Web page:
U.S. DISTRICT COURT
Pair Sentenced in D.C. Tax Office Scam
Tuesday, December 9, 2008
A Maryland couple who admitted raking in millions in the D.C. tax embezzlement scheme and using the money for homes, cars and other big purchases were sentenced yesterday to federal prison.
Patricia A. Steven, 73, and her husband, Robert, 55, made separate appearances before a federal judge in Greenbelt. She was sentenced to five years and two months in prison. He got three years and 10 months.
Although both pleaded guilty to charges of conspiracy to commit money laundering and receipt of stolen property, prosecutors said Patricia Steven had a larger role.
U.S. District Judge Alexander Williams Jr. said those who joined the scam acted in a "shameful and disgusting" way. Prosecutors said the thefts cost the D.C. government nearly $50 million.
"It's really hard to even put a description on what happened here. What occurred here is almost mind-blowing," Williams said at Patricia Steven's sentencing.
The theft was masterminded by Harriette Walters, a former mid-level supervisor at the D.C. Office of Tax and Revenue, who devised a way to channel illegal property tax refunds to relatives and friends. Walters, who pleaded guilty in September, is jailed while awaiting sentencing in the case.
According to papers filed by federal prosecutors, Patricia Steven was a friend and mentor of Walters and got involved in the scam in May 1990. The refund checks were deposited into a bank account for a wedding consulting business, Bellarmine Designs, that the couple operated, the court papers said. The business was small, with three or four weddings a year and generating about $10,000 in annual income, the papers said.
From 1990 to 2007, more than $8 million in D.C. tax refund checks and cash were deposited into the Bellarmine Designs bank account, prosecutors wrote. Even after the business dissolved in 2000, Patricia Steven continued to use its account to deposit more than $3 million in D.C. government checks and cash, prosecutors said.
Prosecutors have said that the Stevens used the money to buy two Maryland houses, one in Edgewater and one in Harwood; four Jaguar vehicles; tropical vacations; and diamonds and other jewelry worth more than $150,000.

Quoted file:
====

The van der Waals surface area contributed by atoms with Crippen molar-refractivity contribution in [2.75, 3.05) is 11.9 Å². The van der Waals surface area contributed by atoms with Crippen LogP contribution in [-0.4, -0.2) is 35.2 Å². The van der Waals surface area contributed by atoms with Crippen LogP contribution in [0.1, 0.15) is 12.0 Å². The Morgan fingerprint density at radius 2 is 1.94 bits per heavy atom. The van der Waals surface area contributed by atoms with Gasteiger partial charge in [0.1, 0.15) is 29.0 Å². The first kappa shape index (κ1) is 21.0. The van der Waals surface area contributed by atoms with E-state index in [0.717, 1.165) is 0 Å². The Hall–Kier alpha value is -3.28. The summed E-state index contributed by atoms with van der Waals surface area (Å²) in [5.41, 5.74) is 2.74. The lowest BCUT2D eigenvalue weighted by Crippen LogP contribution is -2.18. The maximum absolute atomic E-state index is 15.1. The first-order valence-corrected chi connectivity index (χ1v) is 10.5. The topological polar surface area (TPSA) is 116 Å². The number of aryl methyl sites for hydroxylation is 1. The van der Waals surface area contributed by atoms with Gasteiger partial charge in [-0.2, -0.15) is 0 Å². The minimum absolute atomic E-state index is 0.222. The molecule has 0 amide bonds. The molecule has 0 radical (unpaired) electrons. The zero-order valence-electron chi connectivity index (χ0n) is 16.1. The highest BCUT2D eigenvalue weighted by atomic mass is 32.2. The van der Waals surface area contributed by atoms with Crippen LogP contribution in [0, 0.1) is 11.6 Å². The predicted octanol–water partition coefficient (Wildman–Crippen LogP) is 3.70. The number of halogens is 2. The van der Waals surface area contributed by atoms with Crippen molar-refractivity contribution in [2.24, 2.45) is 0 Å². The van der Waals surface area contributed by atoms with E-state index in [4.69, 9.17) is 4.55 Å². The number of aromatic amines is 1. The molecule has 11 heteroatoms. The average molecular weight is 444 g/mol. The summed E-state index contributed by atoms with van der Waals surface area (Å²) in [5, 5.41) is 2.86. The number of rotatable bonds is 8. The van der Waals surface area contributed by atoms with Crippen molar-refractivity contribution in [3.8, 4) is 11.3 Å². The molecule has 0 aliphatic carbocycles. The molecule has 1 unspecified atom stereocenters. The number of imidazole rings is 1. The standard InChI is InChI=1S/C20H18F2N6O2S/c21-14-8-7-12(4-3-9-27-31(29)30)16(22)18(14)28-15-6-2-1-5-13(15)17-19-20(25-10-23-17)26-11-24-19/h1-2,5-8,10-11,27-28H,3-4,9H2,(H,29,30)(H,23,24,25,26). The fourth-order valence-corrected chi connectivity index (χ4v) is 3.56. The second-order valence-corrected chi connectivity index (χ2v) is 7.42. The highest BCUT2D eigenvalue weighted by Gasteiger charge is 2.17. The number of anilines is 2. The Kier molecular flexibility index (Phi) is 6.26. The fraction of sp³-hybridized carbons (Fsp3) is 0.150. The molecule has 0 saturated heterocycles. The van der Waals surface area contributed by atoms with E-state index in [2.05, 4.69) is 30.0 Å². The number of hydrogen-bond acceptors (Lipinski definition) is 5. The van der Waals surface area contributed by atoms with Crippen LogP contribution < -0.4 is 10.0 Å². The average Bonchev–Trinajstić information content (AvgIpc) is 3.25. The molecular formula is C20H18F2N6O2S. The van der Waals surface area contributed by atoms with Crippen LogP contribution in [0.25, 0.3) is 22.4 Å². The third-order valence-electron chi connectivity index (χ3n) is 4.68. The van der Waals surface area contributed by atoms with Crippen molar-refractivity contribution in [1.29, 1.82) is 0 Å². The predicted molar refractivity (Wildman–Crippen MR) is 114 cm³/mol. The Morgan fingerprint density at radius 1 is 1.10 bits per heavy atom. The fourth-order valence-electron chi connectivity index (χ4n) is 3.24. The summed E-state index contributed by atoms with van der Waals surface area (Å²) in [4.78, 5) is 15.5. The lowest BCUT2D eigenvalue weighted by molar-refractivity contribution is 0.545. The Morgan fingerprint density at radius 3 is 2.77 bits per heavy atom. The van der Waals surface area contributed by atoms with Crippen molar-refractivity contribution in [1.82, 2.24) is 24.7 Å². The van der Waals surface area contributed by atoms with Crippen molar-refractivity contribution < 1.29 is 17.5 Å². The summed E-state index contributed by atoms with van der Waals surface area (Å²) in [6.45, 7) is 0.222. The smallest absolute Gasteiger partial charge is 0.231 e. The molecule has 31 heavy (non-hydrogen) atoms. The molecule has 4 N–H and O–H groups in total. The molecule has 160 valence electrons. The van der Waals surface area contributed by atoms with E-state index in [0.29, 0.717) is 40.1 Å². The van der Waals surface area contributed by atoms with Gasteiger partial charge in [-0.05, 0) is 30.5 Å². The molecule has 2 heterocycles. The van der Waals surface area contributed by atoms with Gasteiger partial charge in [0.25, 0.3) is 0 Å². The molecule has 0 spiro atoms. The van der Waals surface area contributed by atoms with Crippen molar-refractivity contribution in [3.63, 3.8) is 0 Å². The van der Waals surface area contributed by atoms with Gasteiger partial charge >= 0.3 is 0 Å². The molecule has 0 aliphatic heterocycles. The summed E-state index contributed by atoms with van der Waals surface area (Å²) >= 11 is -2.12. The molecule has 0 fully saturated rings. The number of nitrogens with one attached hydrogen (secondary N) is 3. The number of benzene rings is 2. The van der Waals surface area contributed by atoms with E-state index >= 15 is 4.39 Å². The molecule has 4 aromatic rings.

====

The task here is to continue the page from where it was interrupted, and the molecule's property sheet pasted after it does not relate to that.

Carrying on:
In court yesterday, Assistant U.S. Attorney Jonathan C. Su asked Williams to sentence Patricia Steven to seven years and three months in prison, at the high end of advisory sentencing guidelines.
Patricia Steven's attorney, Michael E. Lawlor, acknowledged that his client's actions amounted to "unmitigated greed." But citing her physical condition and age, Lawlor asked for leniency. Lawlor said that Patricia Steven suffers from osteoporosis, uses a cane and is prone to falling.
Williams cited Steven's age in explaining why he gave her a sentence at the lower end of the guidelines. Still, the judge noted that a pre-sentencing report said Patricia Steven, who once worked as a manager in a doctor's office, had a history of dishonesty, claiming to be a physician and lying to her husband about her age.
The judge ordered Patricia Steven to pay $200 a month in restitution once she leaves prison.
Unlike his wife, Robert Steven cooperated with investigators. His defense attorney, Marc G. Paul, said he initially was misled about the source of the money coming the couple's way. Patricia Steven said she had an inheritance, Paul said. As years went by and the money accumulated, Robert Steven became suspicious, "but he felt he needed to be loyal to his wife," Paul said.
Robert Steven, a former computer analyst for the Internal Revenue Service, apologized to District taxpayers and public service employees.
His wife also expressed contrition: "All I can say is, I am very sorry," she said.